Field effect sensing for protein microarrays

Lead Research Organisation: University of Oxford
Department Name: Oxford Chemistry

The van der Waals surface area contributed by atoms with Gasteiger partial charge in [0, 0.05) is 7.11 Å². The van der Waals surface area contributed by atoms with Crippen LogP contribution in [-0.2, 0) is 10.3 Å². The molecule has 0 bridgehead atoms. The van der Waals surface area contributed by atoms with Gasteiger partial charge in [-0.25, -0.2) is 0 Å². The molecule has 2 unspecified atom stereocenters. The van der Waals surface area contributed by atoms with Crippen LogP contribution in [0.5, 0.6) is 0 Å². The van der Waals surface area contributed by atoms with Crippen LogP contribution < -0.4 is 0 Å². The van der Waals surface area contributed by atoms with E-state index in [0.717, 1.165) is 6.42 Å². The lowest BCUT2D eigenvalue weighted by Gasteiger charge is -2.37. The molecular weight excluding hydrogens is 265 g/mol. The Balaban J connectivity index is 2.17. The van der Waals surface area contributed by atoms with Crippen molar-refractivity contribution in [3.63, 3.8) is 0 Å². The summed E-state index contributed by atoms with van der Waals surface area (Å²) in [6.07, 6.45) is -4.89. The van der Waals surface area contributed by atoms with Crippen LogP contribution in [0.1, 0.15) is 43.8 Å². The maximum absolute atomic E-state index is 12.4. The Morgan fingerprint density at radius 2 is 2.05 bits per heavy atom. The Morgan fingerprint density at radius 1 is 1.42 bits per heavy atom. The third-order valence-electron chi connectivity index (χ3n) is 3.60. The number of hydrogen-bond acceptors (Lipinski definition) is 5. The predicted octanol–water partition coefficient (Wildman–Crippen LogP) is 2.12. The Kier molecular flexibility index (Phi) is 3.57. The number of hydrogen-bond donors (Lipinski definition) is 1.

We are made up of trillions of cells, and each cell is made of billions of proteins. To understand how our bodies work, we need to understand how the proteins in a cell interact. The first step in this understanding was the sequencing of the human genome, the set of genes whose DNA encodes the proteins we wish to understand. This has allowed us to design probes- in some cases using human DNA itself- that can be printed in very high densities on microscope slides. We can print a probe that is specific for every gene onto a single microscope slide, and so ask which genes are being turned on, or off to make RNA or not, at every stage in the life of a cell. This ability has already created a new understanding of biology, and led to a new way of thinking about how cells work. Though impressive, this still paints but a very incomplete picture of cellular machineries at work, because although they tell us a lot about the expression of normal genes as RNA, they do not tell us anything about whether or not protein is made from that RNA (it isn¿t always), nor do they tell us about the expression of proteins whose genes carry mutations that will lead to disease. To rectify this, we would need to print probes that recognise all of the different forms of expressed proteins. This has been attempted, using either antibodies or human proteins themselves as the probes. While this makes a lot of sense, because both antibodies and proteins have evolved to recognise specific isoforms of each protein, it has proved difficult, for two reasons. First, because antibodies and proteins are very fragile, printing them onto glass slides causes them to lose their ability to recognise their target proteins in cell extracts. Second, proteins are minute, and detecting the interaction between two is correspondingly hard. So far, the best way of doing this is to attach a dye to the proteins in cell extracts, so that the printed protein lights up if it recognises its target protein in the extract. This is problematic: attaching the dye can change the protein, and we run the risk that it may no longer be recognised by our probes or may even be recognised by the wrong ones. We plan to address each of these difficulties. First, we have access to libraries of artificial antibodies that have the ability to recognise cellular proteins, but are very stable and can be printed onto a slide without losing this ability. We know that this is true for the first ones we have tried, and part of this proposal will allow us to ask why this works, and whether we can learn from the behaviour of these proteins ideas that will help us with other, less stable proteins. Second, we plan to expand upon our finding that when proteins are printed on the surface of an electrode, they change the electrical properties of the electrode in a measurable way. Then, if a second protein (from a cell extract) binds to the first protein, we get another change- so if we have many electrodes, each carrying one receptor protein, we will be able to measure the binding of each cell protein in turn, and thus the behaviour of and interactions between, every protein in a cell at any given time. This will allow us to gain intimate insights into the molecular basis of life in a cell.